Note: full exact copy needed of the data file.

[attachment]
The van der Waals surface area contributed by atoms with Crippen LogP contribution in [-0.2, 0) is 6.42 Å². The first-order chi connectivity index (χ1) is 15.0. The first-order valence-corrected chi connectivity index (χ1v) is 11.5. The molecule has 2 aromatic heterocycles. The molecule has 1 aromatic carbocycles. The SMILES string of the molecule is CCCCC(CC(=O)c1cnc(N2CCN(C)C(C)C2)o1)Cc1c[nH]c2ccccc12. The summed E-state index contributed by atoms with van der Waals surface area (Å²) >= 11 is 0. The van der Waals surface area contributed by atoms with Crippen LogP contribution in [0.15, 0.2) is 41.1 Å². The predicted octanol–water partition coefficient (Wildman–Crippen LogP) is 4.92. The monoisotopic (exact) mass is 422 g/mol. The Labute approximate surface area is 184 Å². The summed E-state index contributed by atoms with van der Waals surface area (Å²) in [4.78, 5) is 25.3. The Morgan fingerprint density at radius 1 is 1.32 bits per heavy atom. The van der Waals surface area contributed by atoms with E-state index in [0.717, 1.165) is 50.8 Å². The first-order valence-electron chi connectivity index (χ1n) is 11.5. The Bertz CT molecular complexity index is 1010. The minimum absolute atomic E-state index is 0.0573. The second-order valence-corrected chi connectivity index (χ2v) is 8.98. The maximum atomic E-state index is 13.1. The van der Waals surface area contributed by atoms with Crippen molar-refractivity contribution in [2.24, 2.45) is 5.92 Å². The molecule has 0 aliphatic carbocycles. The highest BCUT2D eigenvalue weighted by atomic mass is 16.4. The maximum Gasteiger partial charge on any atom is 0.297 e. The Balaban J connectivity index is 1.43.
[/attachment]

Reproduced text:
The van der Waals surface area contributed by atoms with Crippen LogP contribution in [-0.2, 0) is 6.42 Å². The first-order chi connectivity index (χ1) is 15.0. The first-order valence-corrected chi connectivity index (χ1v) is 11.5. The molecule has 2 aromatic heterocycles. The molecule has 1 aromatic carbocycles. The SMILES string of the molecule is CCCCC(CC(=O)c1cnc(N2CCN(C)C(C)C2)o1)Cc1c[nH]c2ccccc12. The summed E-state index contributed by atoms with van der Waals surface area (Å²) >= 11 is 0. The van der Waals surface area contributed by atoms with Crippen LogP contribution in [0.15, 0.2) is 41.1 Å². The predicted octanol–water partition coefficient (Wildman–Crippen LogP) is 4.92. The monoisotopic (exact) mass is 422 g/mol. The Labute approximate surface area is 184 Å². The summed E-state index contributed by atoms with van der Waals surface area (Å²) in [4.78, 5) is 25.3. The Morgan fingerprint density at radius 1 is 1.32 bits per heavy atom. The van der Waals surface area contributed by atoms with E-state index in [0.717, 1.165) is 50.8 Å². The first-order valence-electron chi connectivity index (χ1n) is 11.5. The Bertz CT molecular complexity index is 1010. The minimum absolute atomic E-state index is 0.0573. The second-order valence-corrected chi connectivity index (χ2v) is 8.98. The maximum atomic E-state index is 13.1. The van der Waals surface area contributed by atoms with Crippen molar-refractivity contribution in [2.24, 2.45) is 5.92 Å². The molecule has 0 aliphatic carbocycles. The highest BCUT2D eigenvalue weighted by atomic mass is 16.4. The maximum Gasteiger partial charge on any atom is 0.297 e. The Balaban J connectivity index is 1.43.